Chenopodium simplex (Maple-leaf Goosefoot)

Plant Info
Also known as: Giant-seed Goosefoot
Family:Amaranthaceae (Amaranth)
Life cycle:annual
Habitat:part shade, shade, sun; moist rocky or sandy soil; woods, pine forest, cliffs, rocky slopes, shores, wetland edges, roadsides, waste places
Bloom season:June - September
Plant height:1 to 5 feet
Wetland Indicator Status:none
MN county distribution (click map to enlarge):Minnesota county distribution map
National distribution (click map to enlarge):National distribution map

Pick an image for a larger view. See the glossary for icon descriptions.

Detailed Information

Flower: Flower shape: 5-petals Flower shape: indistinct Cluster type: panicle Cluster type: round Cluster type: spike

[photo of flower clusters] Numerous tiny flowers are tightly packed in rounded clusters (glomerules) in spike-like and branching arrangements at the top of the stem, at the tips of branching stems, and arising from upper leaf axils. Within a glomerule, flowers may be at different stages of development, some just budding and others with maturing fruit.

[close-up of flowers] Flowers lack petals, have 5 stamens and a round, green ovary with a 2-parted style at the tip. Cupping the flower is a green calyx with usually 5 lobes up to 1 mm long, occasionally 4 lobes. Flowers are sometimes pinkish and may turn red with maturity. Bracts are absent. The calyx and stalks are smooth to sparsely white-mealy.

Leaves and stems: Leaf attachment: alternate Leaf type: lobed Leaf type: simple

[photo of leaves] Leaves are alternate, 1½ to 6+ inches long, up to about 4 inches wide, triangular to egg-shaped in outline, irregularly lobed around the edge, the lobes like large, sharply pointed teeth with a broad, rounded sinus between, the base heart-shaped to straight across. Lower leaves are largest on stalks up to about 1 inch long, upper leaves usually smaller and shorter-stalked. Surfaces are bright green, hairless and smooth, sometimes sparsely white-mealy when young but becoming smooth. Stems are usually erect, unbranched to much branched, green and smooth except in the flower clusters.

Fruit: Fruit type: seed_without_plume

[photo of fruit] Fruit is a dry seed enclosed in the persistent ovary shell (pericarp) that matures from green to brown and may loosely wrap the seed or is tightly adhered to it. Fruit in the glomerule is all arranged horizontally.

[photo of seed] Seeds are flattened round to egg-shaped, 1 to 2 mm long, shiny black, faintly pitted or wrinkled to nearly smooth on the surface.


Maple-leaf Goosefoot, known in some references as Chenopodiastrum simplex, Chenopodium gigantospermum or Chenopodium hybridum, is an annual found mostly in moist, usually shaded, rocky or sandy soils and is less weedy than most other Chenopodium species. It is distinguished from the others primarily by the leaves, which are larger than average with a few large, sharply pointed teeth-like lobes and a broad, rounded sinus between teeth. Leaves are not white-mealy, or only sparsely so when young. The flower or fruit clusters are also smooth to sparsely white-mealy, the calyx usually has 5 lobes, the clusters are more heavily branched than most others in the genus, and seeds are shiny black and larger than average, 1 to 2 mm long.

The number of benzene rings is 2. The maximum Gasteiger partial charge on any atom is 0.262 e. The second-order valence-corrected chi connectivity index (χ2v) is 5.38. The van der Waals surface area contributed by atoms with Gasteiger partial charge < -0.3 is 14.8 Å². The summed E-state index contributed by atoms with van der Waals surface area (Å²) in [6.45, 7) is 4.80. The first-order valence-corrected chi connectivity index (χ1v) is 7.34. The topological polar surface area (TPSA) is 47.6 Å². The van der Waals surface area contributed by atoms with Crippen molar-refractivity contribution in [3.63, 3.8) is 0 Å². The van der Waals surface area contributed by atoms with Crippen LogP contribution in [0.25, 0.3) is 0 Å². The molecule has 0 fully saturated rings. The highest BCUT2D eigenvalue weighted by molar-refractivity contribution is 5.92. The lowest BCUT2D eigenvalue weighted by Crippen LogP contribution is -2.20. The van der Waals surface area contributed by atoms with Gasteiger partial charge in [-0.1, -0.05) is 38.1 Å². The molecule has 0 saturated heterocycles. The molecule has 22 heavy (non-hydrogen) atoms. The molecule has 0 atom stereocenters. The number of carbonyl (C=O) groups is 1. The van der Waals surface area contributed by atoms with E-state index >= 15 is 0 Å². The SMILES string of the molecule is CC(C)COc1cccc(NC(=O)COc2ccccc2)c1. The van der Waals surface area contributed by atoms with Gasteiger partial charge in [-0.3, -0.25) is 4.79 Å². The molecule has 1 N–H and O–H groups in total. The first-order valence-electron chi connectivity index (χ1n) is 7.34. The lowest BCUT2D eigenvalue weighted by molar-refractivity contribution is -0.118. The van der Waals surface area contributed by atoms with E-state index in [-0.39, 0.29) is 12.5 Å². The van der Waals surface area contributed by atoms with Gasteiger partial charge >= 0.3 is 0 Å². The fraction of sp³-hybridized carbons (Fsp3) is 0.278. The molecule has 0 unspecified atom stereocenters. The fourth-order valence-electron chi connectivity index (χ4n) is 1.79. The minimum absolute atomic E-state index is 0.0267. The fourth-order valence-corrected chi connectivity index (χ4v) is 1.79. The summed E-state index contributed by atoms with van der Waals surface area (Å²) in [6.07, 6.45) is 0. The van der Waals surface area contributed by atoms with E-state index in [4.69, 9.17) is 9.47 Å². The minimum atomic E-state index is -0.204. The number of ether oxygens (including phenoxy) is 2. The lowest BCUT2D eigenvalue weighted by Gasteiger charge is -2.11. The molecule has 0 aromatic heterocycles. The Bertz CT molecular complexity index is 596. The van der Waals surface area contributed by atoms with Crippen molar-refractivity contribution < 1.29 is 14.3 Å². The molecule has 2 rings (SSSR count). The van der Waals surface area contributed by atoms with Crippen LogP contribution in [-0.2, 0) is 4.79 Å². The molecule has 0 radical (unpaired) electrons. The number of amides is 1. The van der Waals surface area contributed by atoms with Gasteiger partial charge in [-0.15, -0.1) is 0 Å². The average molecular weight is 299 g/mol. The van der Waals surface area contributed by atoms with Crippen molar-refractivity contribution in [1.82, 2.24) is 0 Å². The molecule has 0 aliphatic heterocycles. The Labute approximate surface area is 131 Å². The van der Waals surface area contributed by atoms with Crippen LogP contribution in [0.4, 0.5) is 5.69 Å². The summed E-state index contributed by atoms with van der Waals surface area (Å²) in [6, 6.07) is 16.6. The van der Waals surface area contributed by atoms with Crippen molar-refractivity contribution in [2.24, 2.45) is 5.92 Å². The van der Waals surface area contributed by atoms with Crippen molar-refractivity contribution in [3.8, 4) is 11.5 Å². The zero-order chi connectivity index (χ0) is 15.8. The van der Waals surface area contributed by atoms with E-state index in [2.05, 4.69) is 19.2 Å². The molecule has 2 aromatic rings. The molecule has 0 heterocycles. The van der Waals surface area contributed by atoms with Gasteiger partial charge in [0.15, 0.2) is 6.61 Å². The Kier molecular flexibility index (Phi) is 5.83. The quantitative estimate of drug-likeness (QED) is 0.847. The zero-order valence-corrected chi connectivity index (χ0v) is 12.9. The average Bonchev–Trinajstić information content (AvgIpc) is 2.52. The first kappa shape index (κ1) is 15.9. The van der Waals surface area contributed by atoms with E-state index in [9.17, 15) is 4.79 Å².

It is one of the easier Chenopodium species to identify. By comparison, other species may have leaves that have rounded lobes or not lobed at all, are consistently white-mealy on one or both leaf surfaces, are densely white-mealy in the flower and fruit clusters, have only 3(4) calyx lobes, and/or seeds less than 1 mm long, have a more deeply pitted or wrinkly texture on the surface, and/or are brown.


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More photos

Photos by K. Chayka taken in Clay and Renville counties. Photos by Peter M. Dziuk taken in various locations across Minnesota.


Have you seen this plant in Minnesota, or have any other comments about it?

Posted by: John Weiland - Sabin -- Clay County
on: 2020-12-04 13:35:11

I've collected seeds from this species this year south of Sabin MN in Clay county. Do you know if these seeds require vernalization before they will germinate? Or can one simply plant them directly and expect a good number to germinate without a cold period? Thanks!

Posted by: K. Chayka
on: 2020-12-04 13:47:37

John, some annuals require cold-moist stratification before they will germinate but most do not. I don't believe Chenopodium does.

Posted by: Steve Weston - Eagan
on: 2021-08-08 02:07:18

found in wetland in Apple Valley, Dakota County. Picture available.

Posted by: Molly McGuire - Winona
on: 2021-08-09 21:48:23

Found a few of these in a flower garden area.

Posted by: Chris Strange - Brooklyn Park
on: 2022-06-26 08:04:03

I found it growing in my raised bed. Is it edible? Does it provide food for wild life?

Posted by: K Chayka
on: 2022-06-26 09:11:37

Chris, Chenopodiums in general do not have a high value for wildlife. Most are edible in small quantities.

Posted by: Daniel J Bera - Hines
on: 2023-07-26 16:17:00

found again a year after a load of hay.

Posted by: Diana Turner - NE MPLS in a disturbed area of sloping bed of front yard
on: 2023-08-27 08:52:30

I was so enamored by the leaves shape, I left it to grow...there will be a lot of seeds from this 4' plant and I'm eager to see how it changes color. Will this self seed and grow out of control next year if I do that? Is this considered a late pollinator because of the small flowers? I'll be watching as I have a fondness for wildflowers in an urban setting.

Posted by: K Chayka
on: 2023-08-27 09:06:14

Diana, like most Chenopodiums, this readily self-seeds so left to its own devices it could easily produce an overabundance of new plants next year.

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